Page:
|"Only dull people are brilliant at breakfast"
|"The liberal soul shall be made fat, and he that watereth, shall be watered also himself."
-- Proverbs 11:25
In April, at the White House Correspondents’ Association dinner, my husband, Ben Bradlee, and I found ourselves sandwiched between the Kardashians and Newt and Callista Gingrich. Heavily made up and smiling for the cameras, the reality TV family and the political couple were swarmed over by the paparazzi, who were screaming and shouting the celebrities’ names to make them look toward the cameras for that million-dollar photograph.
I was shoved up against Callista’s hair and nearly broke my nose. It was scary. I felt as if I had been caught in a crowded theater and someone had yelled fire. Ben and I (he spouting expletives all the way), grabbed onto each other and managed to escape to the equally crowded hallway where desperate celebrity guests were heading toward the ballroom, murmuring to us as they passed, “Get me out of here.”
It was telling that Vanity Fair had bought more tables at the dinner than most of the Washington news organizations.
On the way home (we skipped the after-parties), I suddenly realized that this grotesque event signaled the end of power as we have known it. That dinner — which seemed to have more celebrities, clients and advertisers than journalists and politicians — was the tipping point.
As Tom Brokaw noted the next day on “Meet the Press,” it’s time to rethink the “glittering” annual dinner. The event, he said, “separates the press from the people they’re supposed to serve, symbolically.”
The decline of power has been happening for a while. In 1987, I wrote a piece for this magazine called “The Party’s Over.” In it, I chronicled the demise of the Washington hostess. That was 25 years ago, and people were complaining even then that Washington would never be the same.
But power still trumped money in those days. Today, money trumps power. If Katharine Graham, the late publisher of The Washington Post, were having a party today, and politicians or statesmen received a conflicting invitation to a party put together by Sheldon Adelson (Gingrich’s super PAC guy), where do you think people would go? Adelson. No question. Now, at a party, if you find people staring over your shoulder to see who’s more important in the room, they’re usually looking at someone rich, rather than someone powerful. (Or perhaps they’re staring at themselves in a mirror, as I once observed.)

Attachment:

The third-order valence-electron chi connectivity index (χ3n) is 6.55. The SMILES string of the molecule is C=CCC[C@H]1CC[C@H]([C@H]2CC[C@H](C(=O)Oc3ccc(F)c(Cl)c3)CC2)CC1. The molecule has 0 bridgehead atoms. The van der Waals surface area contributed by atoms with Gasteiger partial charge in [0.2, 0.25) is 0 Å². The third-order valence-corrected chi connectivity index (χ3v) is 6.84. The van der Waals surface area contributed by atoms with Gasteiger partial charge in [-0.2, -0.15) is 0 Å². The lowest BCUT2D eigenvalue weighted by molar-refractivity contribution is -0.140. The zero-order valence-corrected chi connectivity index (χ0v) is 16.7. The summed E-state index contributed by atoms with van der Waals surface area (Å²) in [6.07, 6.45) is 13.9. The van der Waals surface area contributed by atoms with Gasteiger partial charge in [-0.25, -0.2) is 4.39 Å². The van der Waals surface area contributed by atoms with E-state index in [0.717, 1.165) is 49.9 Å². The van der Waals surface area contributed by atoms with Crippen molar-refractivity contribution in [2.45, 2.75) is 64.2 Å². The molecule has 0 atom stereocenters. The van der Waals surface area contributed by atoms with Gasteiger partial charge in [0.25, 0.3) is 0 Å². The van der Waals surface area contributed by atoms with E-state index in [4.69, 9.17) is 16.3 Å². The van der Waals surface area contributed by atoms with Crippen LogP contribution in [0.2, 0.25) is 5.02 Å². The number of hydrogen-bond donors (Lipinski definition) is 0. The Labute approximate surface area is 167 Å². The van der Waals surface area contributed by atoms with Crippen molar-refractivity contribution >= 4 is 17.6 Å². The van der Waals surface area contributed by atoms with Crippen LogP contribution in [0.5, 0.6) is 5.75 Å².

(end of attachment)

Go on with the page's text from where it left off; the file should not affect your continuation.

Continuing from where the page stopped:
Power in Washington used to be centered on the White House, the Congress, the Cabinet, the diplomatic corps and the journalists. Today, all of those groups depend on money for their very existence. The real power lies with the lobbyists, the money-raisers, the super PACs, the bundlers, the corporations and rich people. The hottest ticket on the planet is not an invitation to the White House but an invitation to the World Economic Forum in Davos.
The irony is that in New York, I’m told, people are interested in power. In Washington, people are interested in money.
Think about it. The White House’s power comes from the money people give the president. He wouldn’t be there if it weren’t for his big donors. He had a Hollywood fundraiser last month at George Clooney’s house where he raised $15 million. Those are the people who count. If the president thought that there was real power in Washington, that the Congress, the diplomatic corps or the journalists could help him in any way, then he and the first lady would surely go out more often.
The Obamas have been roundly criticized for not being part of the Washington social scene. The question is, does it matter? Could Obama win or lose the presidency because he has dissed the Washington community? I suspect the answer is no. It doesn’t matter anymore.